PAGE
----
International Women's Day 2024

Brazil’s Christian Feminists

Catholic and evangelical women are organizing to defend women’s bodily autonomy.

Brazil’s Christian Feminists

Simony dos Anjos is a member of the Network of Black Evangelical Women and defends women’s bodily autonomy (Credit: Folha de S.Paulo)

We are sharing this article, originally published in Folha de S. Paulo in Brazil, as part of our collaboration with the Spark News Towards Equality Initiative for International Women’s Day.

Well, it wasn't overnight that Christian feminist and sociologist Maria José Rosado decided to challenge the Vatican's historical position. But one story impacted her more than any other.

She had already helped found Catholics for the Right to Decide, an NGO that since 1993 questions ecclesiastical laws regarding reproductive rights and women's autonomy over their bodies, when she learned about the story of a woman treated at São Paulo’s Jabaquara Hospital. It was there, in 1989, that the administration of then-mayor Luiza Erundina began a pioneering legal abortion program in Latin America.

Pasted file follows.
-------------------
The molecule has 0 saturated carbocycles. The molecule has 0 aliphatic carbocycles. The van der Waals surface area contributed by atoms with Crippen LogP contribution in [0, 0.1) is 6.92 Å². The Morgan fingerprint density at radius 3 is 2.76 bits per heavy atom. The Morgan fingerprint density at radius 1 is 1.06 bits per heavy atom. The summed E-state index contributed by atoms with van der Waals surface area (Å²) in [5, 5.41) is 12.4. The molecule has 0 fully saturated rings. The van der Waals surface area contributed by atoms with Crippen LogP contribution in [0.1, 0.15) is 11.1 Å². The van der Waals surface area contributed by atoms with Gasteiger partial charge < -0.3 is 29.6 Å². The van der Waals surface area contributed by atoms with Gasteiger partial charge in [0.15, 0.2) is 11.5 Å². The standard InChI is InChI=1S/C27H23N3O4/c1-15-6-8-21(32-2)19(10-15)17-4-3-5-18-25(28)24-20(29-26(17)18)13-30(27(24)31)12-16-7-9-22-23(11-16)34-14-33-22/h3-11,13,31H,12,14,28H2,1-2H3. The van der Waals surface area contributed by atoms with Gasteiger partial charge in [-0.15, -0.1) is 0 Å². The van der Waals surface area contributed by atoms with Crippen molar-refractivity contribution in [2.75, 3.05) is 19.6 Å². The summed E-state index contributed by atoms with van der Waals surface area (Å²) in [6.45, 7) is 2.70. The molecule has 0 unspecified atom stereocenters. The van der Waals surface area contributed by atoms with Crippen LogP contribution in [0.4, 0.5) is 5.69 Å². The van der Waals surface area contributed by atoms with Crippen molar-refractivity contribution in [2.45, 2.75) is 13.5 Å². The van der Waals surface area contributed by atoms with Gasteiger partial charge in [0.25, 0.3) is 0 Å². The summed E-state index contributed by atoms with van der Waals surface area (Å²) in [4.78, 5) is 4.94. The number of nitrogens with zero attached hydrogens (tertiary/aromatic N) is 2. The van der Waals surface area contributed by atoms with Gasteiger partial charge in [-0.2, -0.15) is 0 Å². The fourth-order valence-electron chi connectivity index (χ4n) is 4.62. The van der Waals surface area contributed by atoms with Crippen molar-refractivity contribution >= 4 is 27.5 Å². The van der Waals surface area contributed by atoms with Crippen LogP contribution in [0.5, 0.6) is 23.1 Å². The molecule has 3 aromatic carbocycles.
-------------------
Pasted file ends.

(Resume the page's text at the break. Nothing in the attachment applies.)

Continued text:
This patient who had such an impact on her had shared, in an interview, that she was already the mother of two teenagers. “She carried both of them with great desire. What was inside her were human beings that she wanted to bring into the world.” But one early morning, on her way to work, she was raped and became pregnant. "She said that what was inside her was not a human being, it was something else that she just wanted to have removed."

Unlike in Argentina, Mexico and Colombia, which have decriminalized abortion in an increasing number of scenarios, Brazil still only allows abortion in three specific situations.The interruption of a potentially life-threatening pregnancy or a pregnancy resulting from a rape has been allowed since 1940 in the Brazilian Penal Code. In 2012, the Supreme Federal Court (STF) also decriminalized abortion procedures if the fetus is anencephalic. However, in recent years, even these three exceptions have been targeted by Brazilian conservative movements, many with strong religious motivation.